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More About Keith

Please note: Keith A. Davidson is not the attorney for Stormy Daniels. There is another Keith Davidson (“Keith M. Davidson”) who is also a member of the California State Bar.

Keith A. Davidson is managing partner of Albertson & Davidson, LLP. Originally from Denver, Colorado, Mr. Davidson attended Loyola Law School in Los Angeles, where he served as the Note and Comment Editor for the Loyola International and Comparative Law Review before graduating in the top ten percent of his class.

With a decade and a half of experience in California Trust, Will, Estate, and Probate litigation, Mr. Davidson has passionately sought to help clients throughout California resolve their legal problems, and enjoys thinking creatively to position cases for success at trial. He also enjoys exploring legal topics through his monthly articles in the firm’s Trust, Estate, and Probate Litigation blog, and as a Will and Trust Litigation professor at Chapman University School of Law.

In 2014, Mr. Davidson was invited to join The National Advocates as a Top 100 Lawyer in Wills, Trusts and Estate law. The National Advocates is an invitation-only professional organization composed of the Top 100 attorneys from each state who serve individuals and families needing attorneys to represent them in the American legal system. Members of The National Advocates exemplify superior qualifications of leadership, reputation, influence and performance in their area of specialty.

In his free time, Mr. Davidson enjoys spending time with his wife and two sons, is active in his community, is a proponent of solar energy and alternative-fuel vehicles.

Question & Answers

Read Keith's Answers To Legal Questions From Avvo.com:

Keith A. Davidson

Q: Can trustees of an ir-revocable trust transfer the property back to themselves individually?

Keith’s answer: No they cannot do so unless the Trust allows for that (in which case it is probably not a irrevocable trust). In California there are ways in which to terminate an irrevocable Trust provided by the California probate code. Those are the only ways in which Trusts can be terminated.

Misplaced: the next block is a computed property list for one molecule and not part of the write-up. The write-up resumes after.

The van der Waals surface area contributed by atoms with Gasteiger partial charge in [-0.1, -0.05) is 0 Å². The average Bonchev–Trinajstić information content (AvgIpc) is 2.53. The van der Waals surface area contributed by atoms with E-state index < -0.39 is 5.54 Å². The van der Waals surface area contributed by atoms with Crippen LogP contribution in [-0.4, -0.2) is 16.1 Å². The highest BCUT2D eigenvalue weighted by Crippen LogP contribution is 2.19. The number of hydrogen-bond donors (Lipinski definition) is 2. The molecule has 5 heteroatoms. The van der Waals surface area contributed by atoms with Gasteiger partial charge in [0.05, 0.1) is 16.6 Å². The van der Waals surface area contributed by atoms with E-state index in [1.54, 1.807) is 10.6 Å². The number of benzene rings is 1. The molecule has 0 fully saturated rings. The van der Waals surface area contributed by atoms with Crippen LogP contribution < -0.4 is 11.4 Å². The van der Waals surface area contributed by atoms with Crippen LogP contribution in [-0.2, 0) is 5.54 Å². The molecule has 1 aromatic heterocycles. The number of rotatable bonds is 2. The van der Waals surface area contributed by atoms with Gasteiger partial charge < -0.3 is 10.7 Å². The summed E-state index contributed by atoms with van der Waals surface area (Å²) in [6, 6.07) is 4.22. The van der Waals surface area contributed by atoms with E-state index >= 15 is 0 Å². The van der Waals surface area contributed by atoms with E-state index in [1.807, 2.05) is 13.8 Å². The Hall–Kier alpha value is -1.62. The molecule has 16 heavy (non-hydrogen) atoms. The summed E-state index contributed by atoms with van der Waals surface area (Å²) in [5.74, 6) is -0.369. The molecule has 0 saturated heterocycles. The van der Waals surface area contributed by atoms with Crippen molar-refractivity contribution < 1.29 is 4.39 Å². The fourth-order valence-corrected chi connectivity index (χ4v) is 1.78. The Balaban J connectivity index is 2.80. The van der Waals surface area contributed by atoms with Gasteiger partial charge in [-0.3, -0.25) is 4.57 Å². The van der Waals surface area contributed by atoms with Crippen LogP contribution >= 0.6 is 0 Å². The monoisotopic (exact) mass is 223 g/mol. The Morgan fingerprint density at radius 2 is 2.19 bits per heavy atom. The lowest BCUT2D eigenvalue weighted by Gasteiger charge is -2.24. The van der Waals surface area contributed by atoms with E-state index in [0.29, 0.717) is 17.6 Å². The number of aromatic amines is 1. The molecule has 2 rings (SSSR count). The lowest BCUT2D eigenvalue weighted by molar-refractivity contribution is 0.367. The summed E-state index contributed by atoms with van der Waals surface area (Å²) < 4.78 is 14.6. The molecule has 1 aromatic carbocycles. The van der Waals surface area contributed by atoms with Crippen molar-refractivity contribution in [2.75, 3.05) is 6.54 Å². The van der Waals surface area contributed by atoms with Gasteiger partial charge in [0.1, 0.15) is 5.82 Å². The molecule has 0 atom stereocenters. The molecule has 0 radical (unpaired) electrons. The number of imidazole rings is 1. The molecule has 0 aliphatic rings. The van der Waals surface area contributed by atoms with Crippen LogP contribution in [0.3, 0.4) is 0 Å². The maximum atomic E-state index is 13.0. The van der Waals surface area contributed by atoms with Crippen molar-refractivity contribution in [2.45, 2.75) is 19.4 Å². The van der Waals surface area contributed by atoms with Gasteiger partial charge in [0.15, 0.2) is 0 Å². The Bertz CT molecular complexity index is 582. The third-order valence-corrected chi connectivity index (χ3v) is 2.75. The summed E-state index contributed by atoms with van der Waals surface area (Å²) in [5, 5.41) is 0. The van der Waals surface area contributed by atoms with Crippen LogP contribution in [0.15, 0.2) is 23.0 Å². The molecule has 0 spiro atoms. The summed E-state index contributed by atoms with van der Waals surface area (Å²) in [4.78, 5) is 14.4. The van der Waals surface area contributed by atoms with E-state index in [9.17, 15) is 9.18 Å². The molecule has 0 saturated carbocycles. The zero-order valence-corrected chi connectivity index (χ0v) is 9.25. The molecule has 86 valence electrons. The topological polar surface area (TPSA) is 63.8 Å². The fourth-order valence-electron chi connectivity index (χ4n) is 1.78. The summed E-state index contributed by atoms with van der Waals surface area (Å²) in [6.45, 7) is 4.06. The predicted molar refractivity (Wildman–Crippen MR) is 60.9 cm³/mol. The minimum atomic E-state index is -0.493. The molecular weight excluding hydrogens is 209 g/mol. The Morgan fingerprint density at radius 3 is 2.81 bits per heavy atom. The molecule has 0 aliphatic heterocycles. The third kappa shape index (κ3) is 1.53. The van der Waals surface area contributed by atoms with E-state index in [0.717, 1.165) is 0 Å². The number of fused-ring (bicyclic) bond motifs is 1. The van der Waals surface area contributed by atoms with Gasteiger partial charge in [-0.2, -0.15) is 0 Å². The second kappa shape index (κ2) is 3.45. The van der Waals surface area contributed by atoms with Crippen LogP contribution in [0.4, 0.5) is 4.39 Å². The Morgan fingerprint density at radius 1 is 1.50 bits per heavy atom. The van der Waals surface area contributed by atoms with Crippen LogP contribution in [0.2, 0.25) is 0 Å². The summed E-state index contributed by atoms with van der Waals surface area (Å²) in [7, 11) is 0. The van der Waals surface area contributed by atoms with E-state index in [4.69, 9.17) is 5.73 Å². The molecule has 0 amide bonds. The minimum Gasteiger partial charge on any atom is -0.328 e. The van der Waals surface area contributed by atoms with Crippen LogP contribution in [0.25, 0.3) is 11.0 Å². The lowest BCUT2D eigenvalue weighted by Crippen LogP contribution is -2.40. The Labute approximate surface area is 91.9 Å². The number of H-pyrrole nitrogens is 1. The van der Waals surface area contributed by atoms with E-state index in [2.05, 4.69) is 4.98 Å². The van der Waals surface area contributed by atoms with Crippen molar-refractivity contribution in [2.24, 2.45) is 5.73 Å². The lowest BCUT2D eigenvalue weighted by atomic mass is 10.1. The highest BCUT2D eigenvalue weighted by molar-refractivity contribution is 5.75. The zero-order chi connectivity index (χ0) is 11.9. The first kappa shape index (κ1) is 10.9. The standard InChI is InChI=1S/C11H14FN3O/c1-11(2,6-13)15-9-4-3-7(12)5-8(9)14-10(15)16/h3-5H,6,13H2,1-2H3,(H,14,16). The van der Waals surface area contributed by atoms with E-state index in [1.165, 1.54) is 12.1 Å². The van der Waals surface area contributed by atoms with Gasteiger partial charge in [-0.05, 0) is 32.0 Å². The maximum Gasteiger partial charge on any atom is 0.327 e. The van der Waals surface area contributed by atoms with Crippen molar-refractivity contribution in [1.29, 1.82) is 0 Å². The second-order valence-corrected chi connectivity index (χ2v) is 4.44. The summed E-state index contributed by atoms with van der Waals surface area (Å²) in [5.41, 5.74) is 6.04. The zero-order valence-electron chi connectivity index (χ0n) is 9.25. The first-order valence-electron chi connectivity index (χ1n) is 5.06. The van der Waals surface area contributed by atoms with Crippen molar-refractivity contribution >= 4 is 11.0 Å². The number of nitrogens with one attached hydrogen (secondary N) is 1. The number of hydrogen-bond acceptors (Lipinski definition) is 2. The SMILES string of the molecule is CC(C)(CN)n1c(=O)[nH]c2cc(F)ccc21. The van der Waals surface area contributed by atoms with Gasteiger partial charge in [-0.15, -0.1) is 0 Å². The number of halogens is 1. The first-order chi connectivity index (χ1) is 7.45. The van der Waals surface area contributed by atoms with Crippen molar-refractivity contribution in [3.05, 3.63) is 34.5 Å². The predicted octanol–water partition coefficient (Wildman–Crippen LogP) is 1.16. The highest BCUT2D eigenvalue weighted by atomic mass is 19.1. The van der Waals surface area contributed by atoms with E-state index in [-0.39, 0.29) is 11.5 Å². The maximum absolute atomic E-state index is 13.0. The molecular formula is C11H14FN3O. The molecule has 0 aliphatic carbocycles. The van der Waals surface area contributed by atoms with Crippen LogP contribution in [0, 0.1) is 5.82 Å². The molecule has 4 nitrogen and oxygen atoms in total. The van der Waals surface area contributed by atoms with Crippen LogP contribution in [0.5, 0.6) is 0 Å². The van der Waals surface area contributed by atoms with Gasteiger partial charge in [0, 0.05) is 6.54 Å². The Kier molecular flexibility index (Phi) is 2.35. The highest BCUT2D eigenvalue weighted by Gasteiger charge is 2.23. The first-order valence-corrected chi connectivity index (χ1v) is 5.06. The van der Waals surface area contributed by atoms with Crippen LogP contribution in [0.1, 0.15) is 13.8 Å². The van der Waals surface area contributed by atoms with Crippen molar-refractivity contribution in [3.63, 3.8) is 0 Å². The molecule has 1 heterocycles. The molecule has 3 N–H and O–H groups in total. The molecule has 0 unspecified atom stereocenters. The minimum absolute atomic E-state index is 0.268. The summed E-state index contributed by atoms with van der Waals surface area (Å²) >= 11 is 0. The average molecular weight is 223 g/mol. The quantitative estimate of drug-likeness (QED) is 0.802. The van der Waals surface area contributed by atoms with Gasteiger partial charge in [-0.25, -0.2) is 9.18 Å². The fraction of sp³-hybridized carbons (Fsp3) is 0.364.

Q: Trustee wont give beneficiary trust statements? Im a beneficiary. After the trust was liquidated, the trustee wants all the beneficiaries to sign a waiver to a formal accounting to save money, before writing pay out checks to beneficiaries. I wanted to see the informal accounting first and was sent a basic excel format that listed final decedent fees, lawyer/cpa/trustee fees, the credits of some real estate and banking accounts and the total amount. I wasn’t very satisfied with it so I asked to see the trust statements and the trustee says no, because they’re sensitive documents. Is this normal? I’d like to avoid formal accounting too, but I don’t exactly trust the trustee not to self deal. What’s the worse case scenario he could do? Any recommendations? Thanks.

Keith’s answer: There is an intermediary step here, you can ask for an “informal accounting”–that is an accounting that meets the requirements of Probate Code section 1061, but not have it filed in court. Once you review the informal accounting, then you can decide if you want a formal accounting filed with the court. An accounting that meets the format requirements of Probate Code section 1061 would give you all the information you need to understand the Trust transactions. You also should receive all the backup financial documents, such as bank and financial statements. You are entitled to that information (it is not “sensitive”) and you should obtain a copy before signing off on anything.

Q: Need to know time limits on ex parte petition to remove Trustee? We have an emergent situation with a trustee who has not performed their duties, used funds that are not of the trust, not paid bills, hired an attorney and paid him but not other things in order to disfavor one particular beneficiary and contest the trust and due to all these actions putting the trust at risk of insolvency. There is already a case on file to remove him as trustee due to breach of trust but that was almost two years ago in California and it has not yet been heard. I know how to file but how much notice is required and IS personal service of papers required in Orange County CA?

Keith’s answer: Typically, Ex Parte applications require 24 hour notice, but most courts, Orange County included, have moved to a system where you have to file your Ex Parte application with the court first, and then they give you an Ex Parte hearing date. You then have to give notice of that date. Typically the date is 5 days or so after you submit your Ex Parte application. Personal service is not required, Ex Parte notice is provided by phone to the Trustee’s lawyer.